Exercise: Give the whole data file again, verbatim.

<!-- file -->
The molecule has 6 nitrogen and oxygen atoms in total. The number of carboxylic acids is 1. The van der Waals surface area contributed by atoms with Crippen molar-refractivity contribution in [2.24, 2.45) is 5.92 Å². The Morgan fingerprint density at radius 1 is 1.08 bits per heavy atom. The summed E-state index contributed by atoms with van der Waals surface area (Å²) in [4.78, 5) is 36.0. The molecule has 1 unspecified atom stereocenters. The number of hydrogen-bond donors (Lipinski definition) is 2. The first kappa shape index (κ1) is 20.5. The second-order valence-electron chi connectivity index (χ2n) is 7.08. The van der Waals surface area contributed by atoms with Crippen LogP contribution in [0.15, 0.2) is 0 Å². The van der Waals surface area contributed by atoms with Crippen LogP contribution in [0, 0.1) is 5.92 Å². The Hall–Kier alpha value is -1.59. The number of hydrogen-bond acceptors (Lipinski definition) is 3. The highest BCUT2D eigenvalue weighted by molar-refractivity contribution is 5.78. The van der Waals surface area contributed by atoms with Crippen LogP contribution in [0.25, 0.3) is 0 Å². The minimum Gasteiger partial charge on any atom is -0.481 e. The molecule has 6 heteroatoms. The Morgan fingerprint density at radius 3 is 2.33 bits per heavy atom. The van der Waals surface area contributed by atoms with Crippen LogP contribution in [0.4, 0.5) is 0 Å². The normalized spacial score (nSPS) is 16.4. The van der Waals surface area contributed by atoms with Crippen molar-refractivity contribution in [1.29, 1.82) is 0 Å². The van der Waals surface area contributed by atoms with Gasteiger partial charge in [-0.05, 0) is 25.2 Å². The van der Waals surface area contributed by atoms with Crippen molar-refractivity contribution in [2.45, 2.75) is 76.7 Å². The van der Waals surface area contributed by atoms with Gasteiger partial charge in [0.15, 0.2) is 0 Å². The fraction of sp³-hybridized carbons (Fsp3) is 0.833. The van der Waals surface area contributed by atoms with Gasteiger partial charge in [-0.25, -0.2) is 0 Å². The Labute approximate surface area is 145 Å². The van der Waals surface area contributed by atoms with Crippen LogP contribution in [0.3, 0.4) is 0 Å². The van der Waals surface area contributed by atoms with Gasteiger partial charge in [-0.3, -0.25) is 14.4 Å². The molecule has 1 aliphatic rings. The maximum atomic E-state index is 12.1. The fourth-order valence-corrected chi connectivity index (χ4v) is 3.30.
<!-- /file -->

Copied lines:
The molecule has 6 nitrogen and oxygen atoms in total. The number of carboxylic acids is 1. The van der Waals surface area contributed by atoms with Crippen molar-refractivity contribution in [2.24, 2.45) is 5.92 Å². The Morgan fingerprint density at radius 1 is 1.08 bits per heavy atom. The summed E-state index contributed by atoms with van der Waals surface area (Å²) in [4.78, 5) is 36.0. The molecule has 1 unspecified atom stereocenters. The number of hydrogen-bond donors (Lipinski definition) is 2. The first kappa shape index (κ1) is 20.5. The second-order valence-electron chi connectivity index (χ2n) is 7.08. The van der Waals surface area contributed by atoms with Crippen LogP contribution in [0.15, 0.2) is 0 Å². The van der Waals surface area contributed by atoms with Crippen LogP contribution in [0, 0.1) is 5.92 Å². The Hall–Kier alpha value is -1.59. The number of hydrogen-bond acceptors (Lipinski definition) is 3. The highest BCUT2D eigenvalue weighted by molar-refractivity contribution is 5.78. The van der Waals surface area contributed by atoms with Crippen LogP contribution in [0.25, 0.3) is 0 Å². The minimum Gasteiger partial charge on any atom is -0.481 e. The molecule has 6 heteroatoms. The Morgan fingerprint density at radius 3 is 2.33 bits per heavy atom. The van der Waals surface area contributed by atoms with Crippen LogP contribution in [0.4, 0.5) is 0 Å². The normalized spacial score (nSPS) is 16.4. The van der Waals surface area contributed by atoms with Crippen molar-refractivity contribution in [1.29, 1.82) is 0 Å². The van der Waals surface area contributed by atoms with Gasteiger partial charge in [-0.05, 0) is 25.2 Å². The van der Waals surface area contributed by atoms with Crippen molar-refractivity contribution in [2.45, 2.75) is 76.7 Å². The van der Waals surface area contributed by atoms with Gasteiger partial charge in [0.15, 0.2) is 0 Å². The fraction of sp³-hybridized carbons (Fsp3) is 0.833. The van der Waals surface area contributed by atoms with Gasteiger partial charge in [-0.25, -0.2) is 0 Å². The Labute approximate surface area is 145 Å². The van der Waals surface area contributed by atoms with Crippen LogP contribution in [0.3, 0.4) is 0 Å². The van der Waals surface area contributed by atoms with Gasteiger partial charge in [-0.3, -0.25) is 14.4 Å². The molecule has 1 aliphatic rings. The maximum atomic E-state index is 12.1. The fourth-order valence-corrected chi connectivity index (χ4v) is 3.30.